LFE to RCA cables
It doesn’t matter if it is your receiver or subwoofer that has a different connection type, as LFE to RCA cables operate in both directions. It is simply a matter of connecting the single jack to the LFE connection and the dual jacks into the RCA ends.
The LFE connection converts the two channels into one within the receiver. Conversely, the RCA cable makes the conversion inside the subwoofer. Using an LFE to RCA cable completes this process externally. Here is one of these cables that I highly recommend, the…
Measuring 15 feet (4.6 meters), this LFE to RCA cable from SHD uses 99.99% OFC (Oxygen Free Copper). This ensures a clean and clear signal between your receiver and subwoofer.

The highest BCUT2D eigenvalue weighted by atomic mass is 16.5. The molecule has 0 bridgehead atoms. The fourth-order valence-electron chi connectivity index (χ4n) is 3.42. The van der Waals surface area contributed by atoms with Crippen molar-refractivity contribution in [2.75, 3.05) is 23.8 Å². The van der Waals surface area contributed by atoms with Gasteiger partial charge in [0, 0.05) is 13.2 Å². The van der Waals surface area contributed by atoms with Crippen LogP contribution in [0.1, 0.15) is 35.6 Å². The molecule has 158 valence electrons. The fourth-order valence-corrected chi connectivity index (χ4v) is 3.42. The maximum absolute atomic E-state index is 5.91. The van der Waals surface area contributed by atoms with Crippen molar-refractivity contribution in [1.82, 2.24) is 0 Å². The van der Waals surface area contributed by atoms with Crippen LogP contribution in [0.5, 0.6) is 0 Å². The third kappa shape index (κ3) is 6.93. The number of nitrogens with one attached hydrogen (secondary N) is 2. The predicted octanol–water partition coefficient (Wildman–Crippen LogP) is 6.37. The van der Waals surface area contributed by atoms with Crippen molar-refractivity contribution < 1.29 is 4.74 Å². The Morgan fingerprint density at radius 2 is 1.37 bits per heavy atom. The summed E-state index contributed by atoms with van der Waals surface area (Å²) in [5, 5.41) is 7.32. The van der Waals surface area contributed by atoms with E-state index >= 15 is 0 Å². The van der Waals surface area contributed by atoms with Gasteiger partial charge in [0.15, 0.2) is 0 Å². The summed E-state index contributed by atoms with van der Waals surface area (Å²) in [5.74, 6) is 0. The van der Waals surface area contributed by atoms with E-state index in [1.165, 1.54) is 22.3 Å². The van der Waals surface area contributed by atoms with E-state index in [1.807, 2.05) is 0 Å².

Dual shielding using an aluminum/Mylar foil, followed by braided copper, protects against any interference. The connections are all coated in 24K gold-plating, and a 105P PVC jacket prevents tangles while adding overall durability.
Using Dual Subwoofers
Some home theater systems allow for the use of dual subwoofers. You might have noticed that speaker systems with a subwoofer use a number system. For example, a soundbar, which is a stereo output, plus a subwoofer, is a 2.1 system.
Most home theater systems will be 5.1 systems. This usually consists of front left and right, rear left and right, plus a stereo center speaker making five stereo speakers in total. Add the single-channel subwoofer, and you have 5.1 channel surround sound.
Some home theater systems take things a step further by introducing even more speakers. You might have seen a 7.2 surround system. This adds left and right side speakers and also another subwoofer.
This makes a total of seven stereo speakers and two single-channel subwoofers. Normally you place one subwoofer in front, with the second at the rear. Who doesn’t want more speakers, right?